Over 1,500 people could lose their jobs if the Ghana Revenue Authority (GRA) does not allow some manufacturing firms to resume production while they take steps to comply with the Tax Stamp Policy, the Association of Ghana Industries (AGI) has warned.

This follows what the association describes as disruption to production lines of some manufacturing firms by the GRA, which has since October 2, 2018 embarked on full implementation of the tax stamp policy – leading to the closure of about 15 manufacturers, including Kasapreko and Bel-Aqua.

“Without recourse to the tax stamp implementation arrangements and process updates that the beverage manufacturers had given the GRA and Ministry of Finance, the GRA task force on Tuesday October 2, 2018 stormed the premises of some AGI beverage manufacturers unannounced: restricting the movement of products from factories to sales outlets,” said Dr. Yaw Adu-Gyamfi.

“This action by the task force, coupled with misleading reports on tax stamp compliance, do not put our law-abiding companies in any good light,” he noted, warning that it could have a telling effect on production and jobs if the companies are not allowed to resume normal production, or given time to adjust.

Dr. Adu-Gyamfi, who was speaking at a press conference in Accra in reaction to the policy’s full implementation, said although the association is in total support of the policy, it does not subscribe to the manner in which it is being implemented.

The AGI, he said, rather asked for time till December before the GRA demands full compliance with the policy, because of difficulties in acquiring tax stamp applicator equipment.

“The companies have taken all necessary steps that lead to full compliance, including ordering tax stamp machines. The purchase orders have been shared with government to demonstrate our commitment. Some companies are already conducting test-runs of their new applicators on production lines.

“So, we are therefore appealing to government not to shut its doors for further dialogue, but rather provide dispensation for companies to continue doing business based on the evidence submitted showing how they will be fully compliant by the end of this year,” he advanced.


Tax stamps are small stickers with security features supplied by government to some manufacturers and importers, to be affixed to their products before they are released onto the market. The aim is to check tax evasion.

In line with the Excise Tax Act, 2013, the policy was launched in August 2017 by Finance Minister Ken Ofori Atta as part of government’s effort to address counterfeiting of products on the market and to improve revenue generation.

One of its key objectives is to enable the GRA effectively monitor the payment of Excise Tax to ensure the correct quantum of tax is paid.

Goods on which the excise tax stamp must be affixed include: cigarettes and other tobacco products; alcoholic beverages including spirits whether bottled, canned or contained in kegs; non-alcoholic carbonated beverages, whether bottled, canned or packaged in any other form; and bottled water, as well as others determined by the Finance Minister.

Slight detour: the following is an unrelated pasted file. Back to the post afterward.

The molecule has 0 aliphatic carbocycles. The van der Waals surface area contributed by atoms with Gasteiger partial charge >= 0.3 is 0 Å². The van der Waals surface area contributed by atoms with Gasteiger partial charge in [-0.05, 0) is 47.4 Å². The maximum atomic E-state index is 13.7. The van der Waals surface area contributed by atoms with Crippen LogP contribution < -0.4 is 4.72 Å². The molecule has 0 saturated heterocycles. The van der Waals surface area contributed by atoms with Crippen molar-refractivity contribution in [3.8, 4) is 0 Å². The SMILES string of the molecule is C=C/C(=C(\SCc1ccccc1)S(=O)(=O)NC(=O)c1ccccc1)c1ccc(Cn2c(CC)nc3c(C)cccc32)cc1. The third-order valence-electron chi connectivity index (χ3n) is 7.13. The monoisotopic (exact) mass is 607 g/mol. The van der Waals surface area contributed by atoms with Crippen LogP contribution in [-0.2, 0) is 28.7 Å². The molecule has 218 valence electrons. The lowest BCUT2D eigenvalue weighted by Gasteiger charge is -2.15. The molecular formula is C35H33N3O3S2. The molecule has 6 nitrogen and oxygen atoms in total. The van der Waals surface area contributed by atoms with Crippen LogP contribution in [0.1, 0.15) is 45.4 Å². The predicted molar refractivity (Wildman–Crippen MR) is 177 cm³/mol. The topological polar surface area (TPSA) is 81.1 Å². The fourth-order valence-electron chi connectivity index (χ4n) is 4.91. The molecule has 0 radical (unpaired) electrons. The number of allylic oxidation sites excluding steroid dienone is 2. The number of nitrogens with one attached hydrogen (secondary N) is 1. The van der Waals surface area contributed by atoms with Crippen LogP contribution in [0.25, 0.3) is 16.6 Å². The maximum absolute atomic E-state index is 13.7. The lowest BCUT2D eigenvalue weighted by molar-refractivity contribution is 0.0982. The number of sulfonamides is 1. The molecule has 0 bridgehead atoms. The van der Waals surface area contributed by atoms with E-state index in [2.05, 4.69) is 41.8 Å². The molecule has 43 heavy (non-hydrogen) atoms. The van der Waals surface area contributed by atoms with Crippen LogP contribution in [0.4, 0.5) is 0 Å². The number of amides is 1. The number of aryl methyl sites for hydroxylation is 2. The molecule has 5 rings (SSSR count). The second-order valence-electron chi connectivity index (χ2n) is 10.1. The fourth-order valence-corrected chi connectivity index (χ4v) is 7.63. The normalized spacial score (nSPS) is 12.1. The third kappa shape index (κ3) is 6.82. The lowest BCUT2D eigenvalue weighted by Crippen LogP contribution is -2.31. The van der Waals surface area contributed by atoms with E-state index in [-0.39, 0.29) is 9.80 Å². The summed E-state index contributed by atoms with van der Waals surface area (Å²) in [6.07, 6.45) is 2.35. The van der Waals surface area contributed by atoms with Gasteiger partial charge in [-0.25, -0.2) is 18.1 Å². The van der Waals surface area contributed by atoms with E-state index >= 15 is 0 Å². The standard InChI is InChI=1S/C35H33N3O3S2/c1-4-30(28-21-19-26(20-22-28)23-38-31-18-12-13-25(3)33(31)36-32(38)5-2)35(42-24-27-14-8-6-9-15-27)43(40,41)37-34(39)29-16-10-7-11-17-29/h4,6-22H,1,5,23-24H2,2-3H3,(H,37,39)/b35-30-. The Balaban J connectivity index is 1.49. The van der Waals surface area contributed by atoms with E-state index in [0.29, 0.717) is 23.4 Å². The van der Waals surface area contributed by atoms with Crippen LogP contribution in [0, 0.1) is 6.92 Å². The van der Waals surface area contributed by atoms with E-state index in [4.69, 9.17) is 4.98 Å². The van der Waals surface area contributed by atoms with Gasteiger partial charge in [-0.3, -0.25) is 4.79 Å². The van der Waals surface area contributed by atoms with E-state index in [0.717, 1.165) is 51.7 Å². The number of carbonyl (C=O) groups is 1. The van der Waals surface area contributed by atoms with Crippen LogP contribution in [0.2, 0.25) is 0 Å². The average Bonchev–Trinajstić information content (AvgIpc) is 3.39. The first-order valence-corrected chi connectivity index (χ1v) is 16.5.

Between 1st January 2018 and 30th June 2018, government bore the full cost of purchase for the tax stamps of both local manufacturers and importers.

Beginning 1st July 2018 to 31st December 2018, government shared the stamps’ cost with manufacturers and importers on a 50-50 basis till the end of 2018 – when government might review the arrangement.

After this year, producers and importer will be required to fully pay for their tax stamps.

So, as it stands, government is still absorbing 50 percent of the stamps’ cost while the rest is met by the manufacturers and importers.

However, the AGI argues that the new system slows down production by some 10 percent, because the companies have yet to update to automated methods of affixing the stamps on products.

According to the GRA, a registered manufacturer or importer can also apply to GRA through the Excise Tax Portal for the supply of an approved category and quantity of tax stamps.

For imported goods, an importer may put in a request through the Excise Tax Stamp Portal to GRA to purchase the stamps and forward them to a foreign manufacturer of the goods to be imported.  The foreign manufacturer shall be registered with the GRA.

The GRA also provides tax stamps at ports of entry to taxable persons who import excisable goods occasionally for affixing on their imports.

On Tuesday October 2, 2018, the GRA dispatched a taskforce to among other things ensure all companies or products that fall within the excisable goods range are compliant with the law.

This final phase of the implementation process will involve seizure, confiscation and prosecution of non-compliant members of the public who do not affix the tax stamp to their excisable products.

Emmanuel Kofi Nti, Commissioner of GRA, speaking to the press last week stated that government had given enough grace period to manufacturing firms, importers and retailers to deal with challenges associated with the policy for more than six months, hence the need for full implementation.



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